Spreading THE JAM
Traffic jams are the bane of our lives, particularly if you are living in Auckland, but seldom do we take personal responsibility for it. Auckland Transport did, however, manage to get Auckland commuters to do just this.
Solving congestion is a major objective of AT and the New Zealand Transport Agency (NZTA), but getting commuters to take personal responsibility for creating traffic jams is a seemingly impossible task.
It’s well- known that Auckland has a major issue with traffic congestion and the lost productivity that this causes. A study in 2014 found that the annual cost of congestion in Auckland was $ 1.25 billion. Add to that the frustration and annoyance that it causes and the need for action becomes obvious.
For the first time AT tackled the issue of traffic congestion with a customer education programme. A ‘Spread the Jam’ video was created, touching on the major causes of congestion in a quirky and engaging way, allowing them to promote good driver behaviour without being seen to be ‘shaking a stick’ at motorists.
‘Spread the Jam’ answers the question of why motorway traffic slows down for no apparent reason. The video explained ‘mystery jams’ in a funny and engaging way, making it ideal for sharing on social media. Viewers are shown that apart from sheer traffic volume, the main causes of traffic congestion include cutting-in, tail-gaiting, rubber-necking and distractions, like cell phones used while driving.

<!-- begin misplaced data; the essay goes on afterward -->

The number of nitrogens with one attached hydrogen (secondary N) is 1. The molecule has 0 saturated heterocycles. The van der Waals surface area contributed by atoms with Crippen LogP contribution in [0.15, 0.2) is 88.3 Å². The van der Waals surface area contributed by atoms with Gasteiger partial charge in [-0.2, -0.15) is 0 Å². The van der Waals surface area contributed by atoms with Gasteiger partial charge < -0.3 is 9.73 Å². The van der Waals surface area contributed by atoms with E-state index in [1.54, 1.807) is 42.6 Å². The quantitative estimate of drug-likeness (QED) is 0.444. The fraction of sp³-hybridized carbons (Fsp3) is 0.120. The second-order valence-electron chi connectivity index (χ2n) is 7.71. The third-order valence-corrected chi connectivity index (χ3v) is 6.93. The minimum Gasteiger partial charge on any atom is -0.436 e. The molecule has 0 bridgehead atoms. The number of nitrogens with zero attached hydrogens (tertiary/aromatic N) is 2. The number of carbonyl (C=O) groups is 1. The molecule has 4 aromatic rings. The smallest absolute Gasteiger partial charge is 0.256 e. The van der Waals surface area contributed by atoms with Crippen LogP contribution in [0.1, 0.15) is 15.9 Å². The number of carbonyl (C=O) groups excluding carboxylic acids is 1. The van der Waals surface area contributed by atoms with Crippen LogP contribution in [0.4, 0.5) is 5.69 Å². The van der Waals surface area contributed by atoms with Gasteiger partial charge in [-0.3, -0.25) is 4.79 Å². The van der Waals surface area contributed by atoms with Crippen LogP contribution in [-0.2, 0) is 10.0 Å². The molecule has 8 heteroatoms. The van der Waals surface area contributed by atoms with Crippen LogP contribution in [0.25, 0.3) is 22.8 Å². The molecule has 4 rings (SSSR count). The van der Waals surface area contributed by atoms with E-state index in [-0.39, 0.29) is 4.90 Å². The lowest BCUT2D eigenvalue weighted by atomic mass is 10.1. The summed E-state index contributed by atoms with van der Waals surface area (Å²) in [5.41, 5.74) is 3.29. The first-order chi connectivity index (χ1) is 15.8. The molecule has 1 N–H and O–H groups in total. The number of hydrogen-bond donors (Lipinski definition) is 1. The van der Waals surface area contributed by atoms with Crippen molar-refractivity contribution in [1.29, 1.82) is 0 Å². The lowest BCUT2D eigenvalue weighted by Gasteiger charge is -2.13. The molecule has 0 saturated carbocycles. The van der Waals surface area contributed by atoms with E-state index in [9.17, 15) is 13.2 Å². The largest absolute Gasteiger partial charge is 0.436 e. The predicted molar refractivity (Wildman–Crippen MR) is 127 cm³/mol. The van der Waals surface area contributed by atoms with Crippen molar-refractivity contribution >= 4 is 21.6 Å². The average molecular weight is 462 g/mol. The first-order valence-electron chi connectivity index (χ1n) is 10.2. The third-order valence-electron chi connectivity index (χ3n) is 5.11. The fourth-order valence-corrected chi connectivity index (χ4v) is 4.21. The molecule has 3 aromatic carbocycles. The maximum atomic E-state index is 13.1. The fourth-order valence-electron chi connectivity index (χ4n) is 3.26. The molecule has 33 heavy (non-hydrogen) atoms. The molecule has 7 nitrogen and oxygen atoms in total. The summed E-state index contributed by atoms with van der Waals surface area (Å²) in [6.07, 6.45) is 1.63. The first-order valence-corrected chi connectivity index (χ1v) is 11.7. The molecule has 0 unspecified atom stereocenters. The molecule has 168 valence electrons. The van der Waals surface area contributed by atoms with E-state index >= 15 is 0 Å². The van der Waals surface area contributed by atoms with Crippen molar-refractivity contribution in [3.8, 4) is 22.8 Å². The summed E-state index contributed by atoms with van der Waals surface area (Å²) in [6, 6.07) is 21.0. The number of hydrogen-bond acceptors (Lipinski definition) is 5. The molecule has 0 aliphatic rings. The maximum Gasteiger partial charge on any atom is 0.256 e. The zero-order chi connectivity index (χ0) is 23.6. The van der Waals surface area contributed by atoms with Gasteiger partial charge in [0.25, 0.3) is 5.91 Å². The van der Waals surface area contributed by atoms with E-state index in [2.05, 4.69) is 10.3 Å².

The video was actively promoted through social media and was also promoted to young people preparing for their drivers’ licence. In addition, Auckland Motorway Alliance partnered with Auckland Transport allowing motorway onramp billboards to promote ‘Spread the Jam’ and its associated messages.
Just one promoted post for $ 159 on Auckland Transport’s Facebook site on 21 December 2016, and the video went viral. It reached nearly 400,000 viewers before Christmas and was shared by 1,700 people. By the end of January 2017, the video had reached over four million people, with 1.9 million video views and 28,000 shares. Nearly all of this early success was organic.
In February 2017, supporting paid media was used to ensure effective reach of the Auckland target audience. By the end of February, total organic reach on Facebook was 5,519,019 with an additional 532,679 reached via paid Facebook posts. The video had been viewed 2,479,486 times.
An awareness study concluded that 45 percent of working age Aucklanders were aware of at least one aspect o f the campaign. Of those, 95 percent agreed that it effectively communicates the message of maintaining following distances, 72 percent how ‘ mystery jams’ are formed, and 68 percent that drivers shouldn’t cut- in.
‘Spread the Jam’ was highly cost effective with a total spend of less than $60,000.